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As Frictions Rise, China and U.S. Cultivate Deeper Naval Ties

MIN READJul 8, 2016 | 09:16 GMT

The USS Ronald Reagan transits the Pacific Ocean with ships assigned to a RIMPAC 2010 combined task force. This year's RIMPAC exercise is particularly notable for China's participation, which came as a surprise to many.

(DYLAN MCCORD/U.S. Navy)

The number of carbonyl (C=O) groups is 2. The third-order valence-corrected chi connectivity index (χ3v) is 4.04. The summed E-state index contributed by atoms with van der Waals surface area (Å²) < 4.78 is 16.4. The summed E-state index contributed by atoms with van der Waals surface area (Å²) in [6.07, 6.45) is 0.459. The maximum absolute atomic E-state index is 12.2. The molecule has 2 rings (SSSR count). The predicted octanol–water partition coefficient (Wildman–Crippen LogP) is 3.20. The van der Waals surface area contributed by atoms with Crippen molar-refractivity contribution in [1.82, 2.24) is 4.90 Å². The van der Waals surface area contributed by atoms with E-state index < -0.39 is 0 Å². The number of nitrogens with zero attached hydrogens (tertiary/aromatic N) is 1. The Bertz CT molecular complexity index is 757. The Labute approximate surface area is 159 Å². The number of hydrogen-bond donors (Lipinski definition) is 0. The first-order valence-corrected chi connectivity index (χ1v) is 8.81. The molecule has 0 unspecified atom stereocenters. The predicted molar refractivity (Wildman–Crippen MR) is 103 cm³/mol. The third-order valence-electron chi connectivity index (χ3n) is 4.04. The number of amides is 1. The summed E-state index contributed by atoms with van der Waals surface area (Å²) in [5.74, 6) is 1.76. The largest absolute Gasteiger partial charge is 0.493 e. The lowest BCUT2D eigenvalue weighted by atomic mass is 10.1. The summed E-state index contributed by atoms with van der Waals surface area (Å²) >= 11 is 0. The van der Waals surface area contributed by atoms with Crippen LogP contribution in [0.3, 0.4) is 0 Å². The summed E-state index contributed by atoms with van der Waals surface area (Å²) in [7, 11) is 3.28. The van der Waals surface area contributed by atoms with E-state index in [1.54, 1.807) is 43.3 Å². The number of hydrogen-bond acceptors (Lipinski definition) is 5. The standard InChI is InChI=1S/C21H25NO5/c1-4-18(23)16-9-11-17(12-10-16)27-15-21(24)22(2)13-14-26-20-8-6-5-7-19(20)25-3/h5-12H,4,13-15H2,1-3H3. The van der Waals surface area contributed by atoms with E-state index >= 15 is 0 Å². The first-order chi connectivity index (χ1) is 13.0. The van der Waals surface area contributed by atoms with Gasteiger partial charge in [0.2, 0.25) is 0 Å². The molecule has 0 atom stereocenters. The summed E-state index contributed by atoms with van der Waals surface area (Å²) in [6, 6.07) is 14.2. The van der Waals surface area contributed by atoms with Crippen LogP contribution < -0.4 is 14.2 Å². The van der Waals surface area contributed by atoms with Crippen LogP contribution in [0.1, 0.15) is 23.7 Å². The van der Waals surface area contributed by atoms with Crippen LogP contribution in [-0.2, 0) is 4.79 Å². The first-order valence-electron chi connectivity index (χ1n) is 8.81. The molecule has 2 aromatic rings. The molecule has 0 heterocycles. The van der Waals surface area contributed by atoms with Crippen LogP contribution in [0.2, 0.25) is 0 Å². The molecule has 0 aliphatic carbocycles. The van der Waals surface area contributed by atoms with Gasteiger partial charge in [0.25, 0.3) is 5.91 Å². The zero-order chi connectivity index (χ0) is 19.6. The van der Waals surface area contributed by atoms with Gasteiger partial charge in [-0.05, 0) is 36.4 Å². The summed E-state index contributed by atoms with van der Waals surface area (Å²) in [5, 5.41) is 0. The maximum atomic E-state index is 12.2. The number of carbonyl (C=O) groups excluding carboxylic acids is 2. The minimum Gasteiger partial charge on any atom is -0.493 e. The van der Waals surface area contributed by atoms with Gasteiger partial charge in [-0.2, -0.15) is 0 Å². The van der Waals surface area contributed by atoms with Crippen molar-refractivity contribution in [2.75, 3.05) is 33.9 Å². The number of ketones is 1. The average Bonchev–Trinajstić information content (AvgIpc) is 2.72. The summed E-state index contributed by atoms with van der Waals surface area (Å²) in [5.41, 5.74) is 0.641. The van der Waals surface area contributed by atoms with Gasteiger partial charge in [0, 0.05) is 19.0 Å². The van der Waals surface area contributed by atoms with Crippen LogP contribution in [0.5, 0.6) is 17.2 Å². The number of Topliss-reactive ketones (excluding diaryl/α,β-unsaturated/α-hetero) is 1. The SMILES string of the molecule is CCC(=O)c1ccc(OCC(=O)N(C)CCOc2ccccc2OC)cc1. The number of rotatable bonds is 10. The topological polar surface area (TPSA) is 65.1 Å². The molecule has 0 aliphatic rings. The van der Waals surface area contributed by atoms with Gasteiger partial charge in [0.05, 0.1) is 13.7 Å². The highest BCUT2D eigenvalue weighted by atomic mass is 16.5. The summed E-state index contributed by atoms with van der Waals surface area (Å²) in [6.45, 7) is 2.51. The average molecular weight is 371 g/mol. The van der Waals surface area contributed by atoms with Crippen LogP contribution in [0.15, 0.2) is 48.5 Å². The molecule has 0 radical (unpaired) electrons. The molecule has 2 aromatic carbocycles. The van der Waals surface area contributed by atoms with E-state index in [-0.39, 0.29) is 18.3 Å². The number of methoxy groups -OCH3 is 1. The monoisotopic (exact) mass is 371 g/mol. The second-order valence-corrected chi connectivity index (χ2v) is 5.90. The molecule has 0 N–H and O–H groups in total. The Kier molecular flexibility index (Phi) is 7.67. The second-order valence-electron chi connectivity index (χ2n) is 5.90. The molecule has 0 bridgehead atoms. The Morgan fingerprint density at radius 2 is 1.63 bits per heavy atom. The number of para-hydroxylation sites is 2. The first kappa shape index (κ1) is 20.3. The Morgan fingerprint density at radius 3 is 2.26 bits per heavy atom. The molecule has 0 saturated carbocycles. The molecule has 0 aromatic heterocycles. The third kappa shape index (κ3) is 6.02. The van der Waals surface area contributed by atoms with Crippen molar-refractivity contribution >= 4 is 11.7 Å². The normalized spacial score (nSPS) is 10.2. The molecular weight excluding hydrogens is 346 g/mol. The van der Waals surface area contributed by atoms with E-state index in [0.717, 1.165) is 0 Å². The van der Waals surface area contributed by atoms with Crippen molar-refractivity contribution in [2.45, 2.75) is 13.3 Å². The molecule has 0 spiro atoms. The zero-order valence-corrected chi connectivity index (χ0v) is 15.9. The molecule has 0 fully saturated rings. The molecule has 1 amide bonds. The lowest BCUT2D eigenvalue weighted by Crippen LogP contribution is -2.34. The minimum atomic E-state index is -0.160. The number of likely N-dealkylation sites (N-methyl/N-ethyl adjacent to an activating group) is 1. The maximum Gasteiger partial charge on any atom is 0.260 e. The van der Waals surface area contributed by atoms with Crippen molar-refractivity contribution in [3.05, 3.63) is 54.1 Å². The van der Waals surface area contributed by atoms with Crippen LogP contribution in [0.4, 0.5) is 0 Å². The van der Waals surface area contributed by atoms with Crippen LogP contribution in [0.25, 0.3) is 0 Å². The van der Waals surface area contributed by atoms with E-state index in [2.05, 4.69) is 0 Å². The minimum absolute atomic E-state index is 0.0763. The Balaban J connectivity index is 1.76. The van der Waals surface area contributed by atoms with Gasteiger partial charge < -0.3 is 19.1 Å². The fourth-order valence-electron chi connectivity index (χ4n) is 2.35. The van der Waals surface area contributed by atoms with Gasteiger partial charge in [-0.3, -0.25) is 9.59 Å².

The Rim of the Pacific (RIMPAC) biennial naval exercise is in full swing, and this year's has already proved to be an occasion of many firsts. Not only is RIMPAC 2016 the largest of its kind to date, but the navies of Denmark, Italy and Germany -- none traditionally considered a Pacific power -- are also making initial appearances in the exercise. Moreover, for the first time in RIMPAC's history, a non-American ship (in this case, a Singaporean frigate) led a multinational group comprising vessels from the United States, Japan, Indonesia and India from the Western Pacific to Hawaii. The move was a subtle message from Washington that it wants its Asian partners to take the lead in securing the region. Yet despite these notable firsts, it is China's second showing at the exercise that is attracting the most attention. The relationship between Beijing and Washington has come under increasing strain...

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